John Geddes April 23 2001


John Geddes April 23 2001

From the air, Canada’s smallest, newest capital isn’t much to look at: a cluster of houses and utilitarian commercial buildings scattered up the snow-covered, treeless slopes rising from Koojesse Inlet on Baffin Island’s Frobisher Bay. But a visitor finds the airport bustling. Iqaluit has enjoyed a mini-boom in the two years since Nunavut was created. The road into town is busy with new pickups, four-wheel drives and plenty of taxis (at a flat rate of $4.50 to go anywhere in town). Snowmobiles crisscrossing the community on hard-packed snow paths create a second order of traffic. Fat ravens preside over everything. Checking in at the recently spruced-up Regency Frobisher Inn, an outsider might think this no different from a business hotel in, say, Regina or Fredericton.

Then, an Inuk man strolls through the lobby carrying a two-metre narwhal tusk in one hand as nonchalantly as a briefcase.

This is Paul Okalik’s home base, a place where images uniquely far-northern brush up casually against encroachments from the south. But Nunavut’s first premier, like just about everyone else here, doesn’t seem to notice. One afternoon early this month, he pulled his blue Toyota RAV4 up to the front door of the local library for the launch of his government’s newly revamped Web site. Photo ops don’t get much better for a politician anxious to look current. As he stepped into the building straightening his tie, Okalik, 36, never even looked back to note a snowmobile roaring past, pulling a heavy wooden sled that, only a short generation ago, would have been powered by dog team. Not that the dogs themselves are history: just across the road from the library, as a smiling Okalik double-clicked the ceremonial first hit on the upgraded site, two Inuit kids in parkas played with husky puppies in the snow.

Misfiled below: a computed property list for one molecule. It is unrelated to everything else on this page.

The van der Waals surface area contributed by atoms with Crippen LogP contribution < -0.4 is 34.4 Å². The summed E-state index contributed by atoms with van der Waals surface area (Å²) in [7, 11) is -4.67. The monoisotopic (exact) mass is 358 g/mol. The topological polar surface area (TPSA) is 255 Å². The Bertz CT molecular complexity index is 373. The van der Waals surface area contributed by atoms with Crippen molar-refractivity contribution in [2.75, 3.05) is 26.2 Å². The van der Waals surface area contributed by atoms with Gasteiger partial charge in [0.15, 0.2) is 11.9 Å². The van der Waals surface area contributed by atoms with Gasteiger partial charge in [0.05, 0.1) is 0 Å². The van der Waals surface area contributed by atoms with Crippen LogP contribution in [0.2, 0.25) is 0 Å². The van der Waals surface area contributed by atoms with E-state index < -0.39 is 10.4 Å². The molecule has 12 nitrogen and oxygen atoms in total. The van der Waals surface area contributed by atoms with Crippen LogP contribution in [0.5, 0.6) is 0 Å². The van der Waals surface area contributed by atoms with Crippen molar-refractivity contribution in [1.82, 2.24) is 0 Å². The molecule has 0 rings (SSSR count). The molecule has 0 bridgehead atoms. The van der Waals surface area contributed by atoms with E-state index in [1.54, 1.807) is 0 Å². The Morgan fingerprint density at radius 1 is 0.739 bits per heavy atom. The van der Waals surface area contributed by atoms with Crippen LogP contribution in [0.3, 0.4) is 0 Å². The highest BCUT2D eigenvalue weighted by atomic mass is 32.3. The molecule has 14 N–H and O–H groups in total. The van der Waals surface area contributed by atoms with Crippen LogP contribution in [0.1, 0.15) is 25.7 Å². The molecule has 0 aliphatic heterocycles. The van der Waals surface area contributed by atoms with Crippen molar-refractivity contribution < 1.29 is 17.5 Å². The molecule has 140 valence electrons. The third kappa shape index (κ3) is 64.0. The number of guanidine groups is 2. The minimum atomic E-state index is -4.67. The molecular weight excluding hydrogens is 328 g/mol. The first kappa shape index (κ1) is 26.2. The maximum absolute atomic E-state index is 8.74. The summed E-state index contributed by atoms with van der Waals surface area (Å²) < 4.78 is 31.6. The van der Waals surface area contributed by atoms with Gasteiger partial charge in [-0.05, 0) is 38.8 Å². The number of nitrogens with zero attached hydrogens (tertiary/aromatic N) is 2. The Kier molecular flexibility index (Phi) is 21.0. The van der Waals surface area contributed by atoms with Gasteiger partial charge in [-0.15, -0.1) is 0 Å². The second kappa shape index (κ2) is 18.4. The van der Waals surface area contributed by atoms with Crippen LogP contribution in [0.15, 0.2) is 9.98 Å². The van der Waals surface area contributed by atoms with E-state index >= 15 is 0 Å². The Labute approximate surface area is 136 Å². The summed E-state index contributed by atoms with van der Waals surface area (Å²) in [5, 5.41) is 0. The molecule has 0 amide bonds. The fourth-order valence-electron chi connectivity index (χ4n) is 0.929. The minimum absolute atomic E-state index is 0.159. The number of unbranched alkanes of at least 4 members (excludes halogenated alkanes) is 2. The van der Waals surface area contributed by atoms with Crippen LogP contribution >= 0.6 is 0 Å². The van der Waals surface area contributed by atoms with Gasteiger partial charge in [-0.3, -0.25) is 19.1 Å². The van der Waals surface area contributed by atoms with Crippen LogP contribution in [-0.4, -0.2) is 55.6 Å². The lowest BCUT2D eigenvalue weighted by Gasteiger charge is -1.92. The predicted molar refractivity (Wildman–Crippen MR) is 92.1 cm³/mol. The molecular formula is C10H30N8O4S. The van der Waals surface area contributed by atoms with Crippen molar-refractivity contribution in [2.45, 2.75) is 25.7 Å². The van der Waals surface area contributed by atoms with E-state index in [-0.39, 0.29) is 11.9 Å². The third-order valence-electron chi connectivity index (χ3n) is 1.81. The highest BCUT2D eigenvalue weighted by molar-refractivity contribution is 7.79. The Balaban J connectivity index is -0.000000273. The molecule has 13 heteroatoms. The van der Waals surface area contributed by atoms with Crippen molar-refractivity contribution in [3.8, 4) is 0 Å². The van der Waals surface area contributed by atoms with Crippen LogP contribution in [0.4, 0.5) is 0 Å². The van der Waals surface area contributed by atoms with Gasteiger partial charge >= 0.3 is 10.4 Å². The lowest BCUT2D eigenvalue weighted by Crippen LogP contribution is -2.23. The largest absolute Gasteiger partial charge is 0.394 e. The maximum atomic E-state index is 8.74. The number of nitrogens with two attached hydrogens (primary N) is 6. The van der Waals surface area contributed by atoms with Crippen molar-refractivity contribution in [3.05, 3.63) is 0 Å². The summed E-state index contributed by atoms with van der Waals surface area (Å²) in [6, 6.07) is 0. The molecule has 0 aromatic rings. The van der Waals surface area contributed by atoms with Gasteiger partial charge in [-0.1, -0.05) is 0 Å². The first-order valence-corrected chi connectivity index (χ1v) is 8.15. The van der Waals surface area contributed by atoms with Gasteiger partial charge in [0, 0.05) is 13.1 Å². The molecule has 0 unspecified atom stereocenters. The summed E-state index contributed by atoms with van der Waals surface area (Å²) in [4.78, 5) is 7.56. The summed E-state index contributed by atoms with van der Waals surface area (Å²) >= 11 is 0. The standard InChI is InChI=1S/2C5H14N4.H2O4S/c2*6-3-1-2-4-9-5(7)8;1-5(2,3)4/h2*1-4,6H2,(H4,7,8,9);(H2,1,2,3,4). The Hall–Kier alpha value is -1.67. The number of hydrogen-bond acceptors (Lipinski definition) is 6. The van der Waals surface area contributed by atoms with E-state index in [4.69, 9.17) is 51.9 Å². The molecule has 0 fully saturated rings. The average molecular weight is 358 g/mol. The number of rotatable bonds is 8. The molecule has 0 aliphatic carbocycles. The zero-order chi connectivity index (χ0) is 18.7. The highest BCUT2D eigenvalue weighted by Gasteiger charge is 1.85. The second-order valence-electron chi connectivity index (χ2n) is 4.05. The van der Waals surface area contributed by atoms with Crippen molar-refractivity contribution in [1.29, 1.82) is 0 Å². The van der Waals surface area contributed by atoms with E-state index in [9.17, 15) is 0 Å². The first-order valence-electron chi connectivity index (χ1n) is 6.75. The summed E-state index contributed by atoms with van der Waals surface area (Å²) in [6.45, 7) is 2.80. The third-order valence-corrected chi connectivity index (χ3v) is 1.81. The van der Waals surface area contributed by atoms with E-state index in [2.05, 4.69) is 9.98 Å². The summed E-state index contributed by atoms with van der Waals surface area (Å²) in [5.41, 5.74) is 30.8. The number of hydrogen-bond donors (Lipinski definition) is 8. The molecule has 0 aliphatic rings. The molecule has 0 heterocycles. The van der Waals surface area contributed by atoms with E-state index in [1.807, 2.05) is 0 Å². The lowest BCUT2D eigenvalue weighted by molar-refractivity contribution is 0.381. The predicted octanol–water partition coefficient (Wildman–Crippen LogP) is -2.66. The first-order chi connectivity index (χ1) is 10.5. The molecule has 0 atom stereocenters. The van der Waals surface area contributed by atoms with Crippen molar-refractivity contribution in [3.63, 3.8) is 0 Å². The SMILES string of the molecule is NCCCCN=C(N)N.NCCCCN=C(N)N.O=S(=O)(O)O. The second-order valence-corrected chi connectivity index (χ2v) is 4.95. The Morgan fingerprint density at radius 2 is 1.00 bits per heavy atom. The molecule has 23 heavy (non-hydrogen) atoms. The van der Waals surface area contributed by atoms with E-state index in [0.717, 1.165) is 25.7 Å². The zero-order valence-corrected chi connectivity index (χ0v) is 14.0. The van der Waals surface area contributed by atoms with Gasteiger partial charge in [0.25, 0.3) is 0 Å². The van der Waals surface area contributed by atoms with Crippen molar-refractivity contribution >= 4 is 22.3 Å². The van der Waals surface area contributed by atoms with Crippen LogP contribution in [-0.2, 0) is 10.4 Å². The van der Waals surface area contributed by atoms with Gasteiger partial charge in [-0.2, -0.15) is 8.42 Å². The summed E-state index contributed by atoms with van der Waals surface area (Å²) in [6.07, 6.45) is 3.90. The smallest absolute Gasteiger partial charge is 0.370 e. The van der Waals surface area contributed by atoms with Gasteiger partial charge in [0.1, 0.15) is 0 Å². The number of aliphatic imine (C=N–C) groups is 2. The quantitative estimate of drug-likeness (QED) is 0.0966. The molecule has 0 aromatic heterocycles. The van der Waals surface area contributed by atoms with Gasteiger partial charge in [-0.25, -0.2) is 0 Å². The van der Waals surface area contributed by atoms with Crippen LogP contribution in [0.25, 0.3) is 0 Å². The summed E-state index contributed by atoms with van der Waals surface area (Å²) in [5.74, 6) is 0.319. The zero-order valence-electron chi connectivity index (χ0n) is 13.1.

This sort of juxtaposition is more than picturesque local novelty. In a sense, the melding—and sometimes clashing—of the traditional and the modern is the core problem of governing Nunavut. That interaction of old and new is often seen as a competition between things Inuit and qallunaat, as non-Inuit are called in Inuktitut. The question of race is sensitive but unavoidable in any honest appraisal of Nunavut politics. Certain disputes are symbolic. Okalik’s government has been taken to task by some critics for refusing to grant a hunting licence, on safety grounds, to an Inuk traditionalist who wanted to try to kill a polar bear with a spear. Other issues are more substantial. Some Inuit leaders outside government criticize plans to open a French school in Iqaluit before one where Inuktitut would be the sole language of instruction. Okalik admits tensions exist, but says they are far from his main preoccupation. “I’m not concerned,” he says. “I represent Inuit and non-Inuit. Overall, I think we’re very positive about being able to work with everybody.”